NEA Politico–Military Adviser Files: Lot 484: Greek–Turkish Staff Talks

Memorandum by the Director of the Office of Greek, Turkish, and Iranian Affairs (Jernegan) to the Deputy Under Secretary of State (Rusk)

top secret

Subject: Iranian Bequest for Discussion of War Plans


The Shah and the Iranian Chief of Staff, General Razmara, have urged that the United States send a high-ranking general officer to Iran to discuss the proper utilization of Iranian forces in the event of war against Russia. In connection with this, they would like to know what assistance they could expect from the United States after the outbreak of hostilities. We must decide what reply to make to this request.

Background and Discussion

The Iranians have made several similar requests in the past, to which we have always replied that we could not discuss our own war plans with anyone. The present approach, however, differs from the others in that General Razmara says he would not expect us to reveal our own plans in such a discussion but is anxious to get an expression of opinion from us on the Iranian plans. There are, he says, a number of operations the Iranian forces could undertake in case of Soviet attack, including such things as demolition of communications, defense of certain strategic passes leading to the Persian Gulf and the Iraqi plain, defense of the southwestern portion of Iran adjacent to Pakistan, and defense of the Straits at the entrance to the Persian Gulf. In the event of Soviet occupation of the country, Iranian forces could operate as guerrillas against the railway system, the oil fields and other strategic targets. However, General Razmara does not consider that the Iranian Army is capable of carrying out all of these operations, and he would like to know which we consider of the highest priority so that Iranian activities would be coordinated with the overall strategy of the anti-communist nations.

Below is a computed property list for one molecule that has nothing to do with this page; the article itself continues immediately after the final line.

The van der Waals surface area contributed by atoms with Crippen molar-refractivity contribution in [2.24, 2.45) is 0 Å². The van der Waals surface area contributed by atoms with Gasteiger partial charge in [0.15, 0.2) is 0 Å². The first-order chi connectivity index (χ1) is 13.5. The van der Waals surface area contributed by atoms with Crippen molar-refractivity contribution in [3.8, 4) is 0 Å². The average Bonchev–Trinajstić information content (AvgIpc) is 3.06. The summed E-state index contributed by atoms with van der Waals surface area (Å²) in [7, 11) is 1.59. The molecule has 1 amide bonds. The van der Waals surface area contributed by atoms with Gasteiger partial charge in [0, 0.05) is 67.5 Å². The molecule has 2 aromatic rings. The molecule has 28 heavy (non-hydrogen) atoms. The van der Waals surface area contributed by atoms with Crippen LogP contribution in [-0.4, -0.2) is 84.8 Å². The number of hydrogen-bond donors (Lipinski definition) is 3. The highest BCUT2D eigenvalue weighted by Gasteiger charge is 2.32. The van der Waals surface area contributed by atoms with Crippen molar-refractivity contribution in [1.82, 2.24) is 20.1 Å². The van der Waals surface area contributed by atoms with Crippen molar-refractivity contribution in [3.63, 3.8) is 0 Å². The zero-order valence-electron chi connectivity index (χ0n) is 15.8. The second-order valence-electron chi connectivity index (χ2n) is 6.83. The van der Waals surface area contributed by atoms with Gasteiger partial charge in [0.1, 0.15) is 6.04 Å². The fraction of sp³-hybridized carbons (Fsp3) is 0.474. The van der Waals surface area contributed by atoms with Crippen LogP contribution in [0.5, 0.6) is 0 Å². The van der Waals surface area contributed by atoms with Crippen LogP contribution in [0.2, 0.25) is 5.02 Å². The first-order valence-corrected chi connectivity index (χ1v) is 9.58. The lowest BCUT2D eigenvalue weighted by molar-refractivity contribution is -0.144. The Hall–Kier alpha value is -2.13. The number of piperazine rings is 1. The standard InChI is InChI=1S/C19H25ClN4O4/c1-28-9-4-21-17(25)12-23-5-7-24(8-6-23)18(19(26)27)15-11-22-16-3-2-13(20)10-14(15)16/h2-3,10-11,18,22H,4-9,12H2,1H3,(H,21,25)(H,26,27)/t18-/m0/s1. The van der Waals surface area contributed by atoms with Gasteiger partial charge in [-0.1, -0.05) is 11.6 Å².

Ambassador Wiley supports the request that a top level general officer be sent to Iran to spend perhaps three weeks in discussions along the foregoing lines. He believes this would have an excellent psychological effect by relieving the present feeling of frustration and doubt on the part of the Shah and his top military advisors.

On general principles, it would seem undesirable to involve ourselves in any closer relationship with the Iranian military authorities, [Page 474] even by implication. So far as the Department of State is aware, the Department of Defense is not prepared to plan on giving any military assistance to the Iranian forces in time of war and does not have a very high opinion of the potential effectiveness of those forces. Furthermore, we are not prepared to enter into any political defense arrangement with Iran. At the same time, I understand from Mr. Halaby1 that the Defense Department is presently attaching greater importance to the potential strategic bombing bases in the Dhahran-Cairo-Suez area, which I take to mean that it would also attach greater importance to the possibilities of defense in Iran as the first line of defense for Dhahran. If we intend to attempt to hold Dhahran, even for a short period, it is obviously desirable to have the Iranian forces put up the most effective response of which they are capable. Since General Razmara now appears to be thinking in very realistic terms, it might be worthwhile to encourage and guide this tendency by giving the Iranians concrete advice as to the best use they could make of their forces in delaying Soviet access to the Persian Gulf.

There are attached a set of recent telegrams from Tehran2 giving the full story of the Iranian request and our Ambassador’s attitude.